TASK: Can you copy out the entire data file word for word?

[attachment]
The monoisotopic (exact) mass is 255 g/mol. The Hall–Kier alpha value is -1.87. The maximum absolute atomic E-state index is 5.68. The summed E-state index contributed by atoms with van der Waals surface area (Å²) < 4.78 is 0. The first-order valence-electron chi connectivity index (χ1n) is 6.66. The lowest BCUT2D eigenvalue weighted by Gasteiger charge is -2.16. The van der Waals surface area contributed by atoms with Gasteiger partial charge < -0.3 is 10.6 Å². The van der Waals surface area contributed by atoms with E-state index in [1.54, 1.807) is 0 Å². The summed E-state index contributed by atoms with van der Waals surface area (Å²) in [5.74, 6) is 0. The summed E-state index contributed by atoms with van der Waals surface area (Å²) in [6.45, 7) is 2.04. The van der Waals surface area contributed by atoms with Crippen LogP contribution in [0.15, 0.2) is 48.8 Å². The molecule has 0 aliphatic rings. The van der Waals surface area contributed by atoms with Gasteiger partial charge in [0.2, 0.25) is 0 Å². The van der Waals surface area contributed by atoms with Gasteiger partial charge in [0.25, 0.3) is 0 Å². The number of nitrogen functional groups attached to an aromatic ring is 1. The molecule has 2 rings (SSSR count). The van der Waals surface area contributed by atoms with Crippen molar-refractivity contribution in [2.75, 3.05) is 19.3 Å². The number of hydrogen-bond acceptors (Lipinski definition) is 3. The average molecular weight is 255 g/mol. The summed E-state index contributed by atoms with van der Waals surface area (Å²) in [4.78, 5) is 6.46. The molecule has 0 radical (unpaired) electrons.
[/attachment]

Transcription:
The monoisotopic (exact) mass is 255 g/mol. The Hall–Kier alpha value is -1.87. The maximum absolute atomic E-state index is 5.68. The summed E-state index contributed by atoms with van der Waals surface area (Å²) < 4.78 is 0. The first-order valence-electron chi connectivity index (χ1n) is 6.66. The lowest BCUT2D eigenvalue weighted by Gasteiger charge is -2.16. The van der Waals surface area contributed by atoms with Gasteiger partial charge < -0.3 is 10.6 Å². The van der Waals surface area contributed by atoms with E-state index in [1.54, 1.807) is 0 Å². The summed E-state index contributed by atoms with van der Waals surface area (Å²) in [5.74, 6) is 0. The summed E-state index contributed by atoms with van der Waals surface area (Å²) in [6.45, 7) is 2.04. The van der Waals surface area contributed by atoms with Crippen LogP contribution in [0.15, 0.2) is 48.8 Å². The molecule has 0 aliphatic rings. The van der Waals surface area contributed by atoms with Gasteiger partial charge in [0.2, 0.25) is 0 Å². The van der Waals surface area contributed by atoms with Gasteiger partial charge in [0.25, 0.3) is 0 Å². The number of nitrogen functional groups attached to an aromatic ring is 1. The molecule has 2 rings (SSSR count). The van der Waals surface area contributed by atoms with Crippen molar-refractivity contribution in [2.75, 3.05) is 19.3 Å². The number of hydrogen-bond acceptors (Lipinski definition) is 3. The average molecular weight is 255 g/mol. The summed E-state index contributed by atoms with van der Waals surface area (Å²) in [4.78, 5) is 6.46. The molecule has 0 radical (unpaired) electrons.